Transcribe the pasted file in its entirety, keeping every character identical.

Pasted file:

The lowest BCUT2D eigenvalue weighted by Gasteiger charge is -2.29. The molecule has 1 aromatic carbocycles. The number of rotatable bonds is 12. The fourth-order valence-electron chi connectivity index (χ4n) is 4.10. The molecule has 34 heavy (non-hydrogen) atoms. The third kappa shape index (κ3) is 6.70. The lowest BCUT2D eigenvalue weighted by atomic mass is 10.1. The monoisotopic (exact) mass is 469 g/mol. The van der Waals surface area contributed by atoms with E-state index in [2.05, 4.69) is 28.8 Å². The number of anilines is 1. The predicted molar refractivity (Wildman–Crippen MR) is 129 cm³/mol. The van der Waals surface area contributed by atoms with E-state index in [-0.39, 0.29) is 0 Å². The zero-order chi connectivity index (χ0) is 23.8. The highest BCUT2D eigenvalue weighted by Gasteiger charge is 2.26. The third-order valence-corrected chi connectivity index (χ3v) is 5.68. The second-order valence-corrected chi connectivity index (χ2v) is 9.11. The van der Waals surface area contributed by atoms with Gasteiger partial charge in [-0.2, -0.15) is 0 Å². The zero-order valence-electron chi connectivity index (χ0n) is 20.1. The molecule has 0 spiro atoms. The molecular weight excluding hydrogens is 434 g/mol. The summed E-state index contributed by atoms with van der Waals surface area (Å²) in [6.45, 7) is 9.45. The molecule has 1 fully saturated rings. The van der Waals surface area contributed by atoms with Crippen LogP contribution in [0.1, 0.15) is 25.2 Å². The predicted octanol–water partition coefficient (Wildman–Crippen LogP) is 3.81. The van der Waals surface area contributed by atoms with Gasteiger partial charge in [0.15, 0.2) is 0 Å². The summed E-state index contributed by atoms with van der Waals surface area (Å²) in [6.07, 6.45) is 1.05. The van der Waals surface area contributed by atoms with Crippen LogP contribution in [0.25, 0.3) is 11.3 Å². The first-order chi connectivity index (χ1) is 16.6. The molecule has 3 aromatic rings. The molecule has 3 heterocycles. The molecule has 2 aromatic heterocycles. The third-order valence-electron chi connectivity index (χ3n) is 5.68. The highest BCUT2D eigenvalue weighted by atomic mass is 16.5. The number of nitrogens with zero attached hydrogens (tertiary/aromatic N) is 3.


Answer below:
The lowest BCUT2D eigenvalue weighted by Gasteiger charge is -2.29. The molecule has 1 aromatic carbocycles. The number of rotatable bonds is 12. The fourth-order valence-electron chi connectivity index (χ4n) is 4.10. The molecule has 34 heavy (non-hydrogen) atoms. The third kappa shape index (κ3) is 6.70. The lowest BCUT2D eigenvalue weighted by atomic mass is 10.1. The monoisotopic (exact) mass is 469 g/mol. The van der Waals surface area contributed by atoms with E-state index in [2.05, 4.69) is 28.8 Å². The number of anilines is 1. The predicted molar refractivity (Wildman–Crippen MR) is 129 cm³/mol. The van der Waals surface area contributed by atoms with E-state index in [-0.39, 0.29) is 0 Å². The zero-order chi connectivity index (χ0) is 23.8. The highest BCUT2D eigenvalue weighted by Gasteiger charge is 2.26. The third-order valence-corrected chi connectivity index (χ3v) is 5.68. The second-order valence-corrected chi connectivity index (χ2v) is 9.11. The van der Waals surface area contributed by atoms with Gasteiger partial charge in [-0.2, -0.15) is 0 Å². The zero-order valence-electron chi connectivity index (χ0n) is 20.1. The molecule has 0 spiro atoms. The molecular weight excluding hydrogens is 434 g/mol. The summed E-state index contributed by atoms with van der Waals surface area (Å²) in [6.45, 7) is 9.45. The molecule has 1 fully saturated rings. The van der Waals surface area contributed by atoms with Crippen LogP contribution in [0.1, 0.15) is 25.2 Å². The predicted octanol–water partition coefficient (Wildman–Crippen LogP) is 3.81. The van der Waals surface area contributed by atoms with Gasteiger partial charge in [0.15, 0.2) is 0 Å². The summed E-state index contributed by atoms with van der Waals surface area (Å²) in [6.07, 6.45) is 1.05. The van der Waals surface area contributed by atoms with Crippen LogP contribution in [0.25, 0.3) is 11.3 Å². The first-order chi connectivity index (χ1) is 16.6. The molecule has 3 aromatic rings. The molecule has 3 heterocycles. The molecule has 2 aromatic heterocycles. The third-order valence-electron chi connectivity index (χ3n) is 5.68. The highest BCUT2D eigenvalue weighted by atomic mass is 16.5. The number of nitrogens with zero attached hydrogens (tertiary/aromatic N) is 3.